Tuesday, October 19, 2010

Video review: "Please Give"

Kate, a thriving New York City businesswoman, offers a man her dinner leftovers, plaintively asking if he is hungry. He is late middle age, African-American, and his clothes have seen better days.

The beatific expression of pity on Kate's face is shattered when the man nods toward the swank restaurant in front of him. "I'm waiting for a table," he says haughtily.

This delicious scene represents the essence of "Please Give," a black comedy from writer/director Nicole Holofcener about how sometimes even charity is selfish.

Kate, well-played by Catherine Keener, is hooked on pity. She doles out $20 bills to the homeless, but won't buy her teen daughter the expensive pair of jeans she's dying for. Kate volunteers at a nursing home, but is asked to leave after a few hours because her fretful concern for the aged residents brings them down.

She and husband Alex (a spot-on Oliver Platt) run a business selling vintage furniture they bought off the bereaved offspring of the recently dead, who didn't know what they had. Perhaps Kate's runaway giving is an unconscious offset for their outrageous markups.

Their next-door neighbor is 91-year-old Andra, whose space Kate and Alex will take over whenever she kicks off. Andra has two granddaughters: Rebecca and Mary (Rebecca Hall and Amanda Peet, respectively) who are mirror images of altruism. Rebecca gives so much of herself there isn't much left for a real life, while Mary is following in Andra's nasty, self-centered footsteps.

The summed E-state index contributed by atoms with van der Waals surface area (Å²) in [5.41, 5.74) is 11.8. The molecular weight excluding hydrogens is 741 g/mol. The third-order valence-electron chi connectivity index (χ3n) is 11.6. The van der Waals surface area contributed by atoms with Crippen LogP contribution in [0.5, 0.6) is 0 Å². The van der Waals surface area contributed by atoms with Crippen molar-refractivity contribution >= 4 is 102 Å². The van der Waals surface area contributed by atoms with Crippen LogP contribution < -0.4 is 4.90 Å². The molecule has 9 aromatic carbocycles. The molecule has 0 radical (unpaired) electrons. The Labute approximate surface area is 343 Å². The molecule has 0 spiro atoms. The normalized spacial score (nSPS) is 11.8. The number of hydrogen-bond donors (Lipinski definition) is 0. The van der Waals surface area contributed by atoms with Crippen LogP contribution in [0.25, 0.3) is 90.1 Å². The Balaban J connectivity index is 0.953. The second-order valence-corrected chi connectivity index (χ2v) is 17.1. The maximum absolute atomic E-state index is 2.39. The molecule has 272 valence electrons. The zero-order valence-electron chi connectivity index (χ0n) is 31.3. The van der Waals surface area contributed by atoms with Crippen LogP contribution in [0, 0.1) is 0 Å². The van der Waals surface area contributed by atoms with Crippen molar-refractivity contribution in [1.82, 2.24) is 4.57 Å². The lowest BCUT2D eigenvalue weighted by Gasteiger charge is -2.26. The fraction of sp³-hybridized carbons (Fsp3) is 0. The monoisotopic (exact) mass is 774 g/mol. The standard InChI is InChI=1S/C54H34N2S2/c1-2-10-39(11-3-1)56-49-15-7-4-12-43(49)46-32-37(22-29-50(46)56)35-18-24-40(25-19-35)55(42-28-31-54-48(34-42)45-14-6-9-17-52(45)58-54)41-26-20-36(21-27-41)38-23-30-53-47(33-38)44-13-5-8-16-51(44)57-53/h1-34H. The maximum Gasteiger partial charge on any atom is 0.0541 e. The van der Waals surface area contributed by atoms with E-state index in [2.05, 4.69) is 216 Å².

"Please Give" is filled with delightful performances, but I found it hard to connect with any of the characters. The film's deeper theme seems to be about how people can be generous on the one hand and cutthroat on the other.

For Kate, everything's a competition -- even who can be the nicest to the less fortunate.

Video goodies are not so good.

The extras are rather minimal. There's a roundup of outtakes from production, a behind-the-scenes tour on the set, and clips from a Q&A with Holofcener.

Anyone else see the irony of a movie called "Please Give" being released with measly set of bonus features?

Movie: 2.5 stars out of four
Extras: 1.5 stars

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